Robbie & Katherine Morris
When he was an engineering student at Virginia Tech, Robbie Morris began making decals for his brother’s racing cars in 1996. As demand grew, he began running a business out of his dorm room until he decided to leave college and give it his full attention. Today Performance Signs, owned by his wife Katherine, designs, builds and installs exterior and interior signage, temporary and portable signs, and vehicle signage – now on corporate and municipal fleets instead of race cars. The company is thriving now despite a slowdown during the recession. They just wish they’d known earlier about the resources available through the SBDC.
Robbie admits he had a “misconception that the SBDC was only for start-ups or for companies that were struggling to survive.” He credits their SBDC counselor with helping their business bound to new levels because she “has broad experience and helps us see what we’re missing.”
In the summer of 2009, the company was renting a three-bay facility and considering cutting back their space because of concern about the deepening recession. Then they spotted a building being sold by another company. It seemed ideal for their purposes and they began to dream of new possibilities. They contacted the SBDC to explore taking advantage of a Small Business Administration loan program funded through the Recovery Act. Their SBDC counselor “cut through the weeds and helped direct us through the process,” Robbie explains. Previously, they had taken loans only in the $20,000 to $30,000 range to finance new printers and Katherine recalls, “With the recession going on, we never thought we could do a $600,000 loan for this beautiful building.” Their SBDC counselor helped them organize their financial information so that they not only met the loan criteria, but had their paperwork in good order and she even helped them find a lender.
With funding in hand, Robbie and Katherine were able to buy the building. With the additional space, they were able to build an extra large bay that makes it possible to increase their volume and meet customer deadlines over the winter months, especially for auto fleet clients. And, as Katherine points out, “This building makes a better customer impression and enhances our credibility.”
One of the advantages of going through the loan process has been their increased appreciation for financial reporting – it helps them understand how the banks see them and they can track trends such as the cost of goods or labor relative to their percent of profit. They can also better foresee potential problems. The bank wanted to know who their biggest customers were and what percent of the business they represented. At the time, their business was spread across multiple clients so the loss of any one would have been sustainable, but the question made Katherine and Robbie mindful of not relying too heavily on too few customers.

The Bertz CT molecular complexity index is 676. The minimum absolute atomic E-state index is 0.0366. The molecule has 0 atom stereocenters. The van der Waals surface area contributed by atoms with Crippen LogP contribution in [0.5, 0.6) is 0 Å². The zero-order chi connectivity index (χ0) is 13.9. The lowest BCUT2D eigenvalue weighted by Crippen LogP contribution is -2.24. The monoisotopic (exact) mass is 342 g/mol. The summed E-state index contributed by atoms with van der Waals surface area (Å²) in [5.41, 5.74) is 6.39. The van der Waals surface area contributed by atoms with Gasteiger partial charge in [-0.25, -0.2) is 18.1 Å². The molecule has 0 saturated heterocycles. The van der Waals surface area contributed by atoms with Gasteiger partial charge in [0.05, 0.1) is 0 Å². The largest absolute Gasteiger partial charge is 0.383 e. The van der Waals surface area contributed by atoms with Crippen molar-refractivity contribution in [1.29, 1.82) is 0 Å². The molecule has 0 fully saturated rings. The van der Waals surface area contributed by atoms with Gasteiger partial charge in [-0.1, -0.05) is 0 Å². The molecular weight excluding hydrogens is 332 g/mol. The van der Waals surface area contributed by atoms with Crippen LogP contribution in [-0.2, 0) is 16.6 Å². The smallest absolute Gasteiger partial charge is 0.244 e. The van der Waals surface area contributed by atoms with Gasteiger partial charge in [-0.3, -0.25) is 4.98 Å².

Robbie and some employees have taken advantage of SBDC classes in social networking and QuickBooks and their counselor has helped with human resources questions. She has also pointed them to other pockets of available resources such as state funding for solar panels. When they installed solar panels on their roof, the couple was thinking primarily of potential utility savings, but to their surprise the move has also proven to have marketing “green appeal” for clients sensitive to environmental issues.
Sensitivity to customer service has been a hallmark of their business and Katherine believes she absorbed that value when she worked in her parents’ convenience store as she was growing up. She also learned about other business realities, including fluctuating economic cycles. When the recession began, Performance Signs was a bit insulated, riding the waves of contracts already in place, but “we stretched ourselves thin,” as she recalls. Even as business picked up, they were wary so their three new employees were people who had been unemployed because they didn’t want to hire anybody away from a secure job. “There were multiple times that were a real test of faith,” Katherine acknowledges.
Today the company is busy and planning to hire two more employees. Customers who survived the recession, partly by delaying purchase of new vehicles, are now replacing aging fleets. The company is poised for fresh growth with a strong team and the building they moved into in 2010. Katherine chuckles that while that space first seemed so large, they’re now considering buying nearby land for a warehouse. Their advice to other small businesses is simple: “Find your niche and be really good at one thing” and “start looking for the SBDC resources at the beginning.”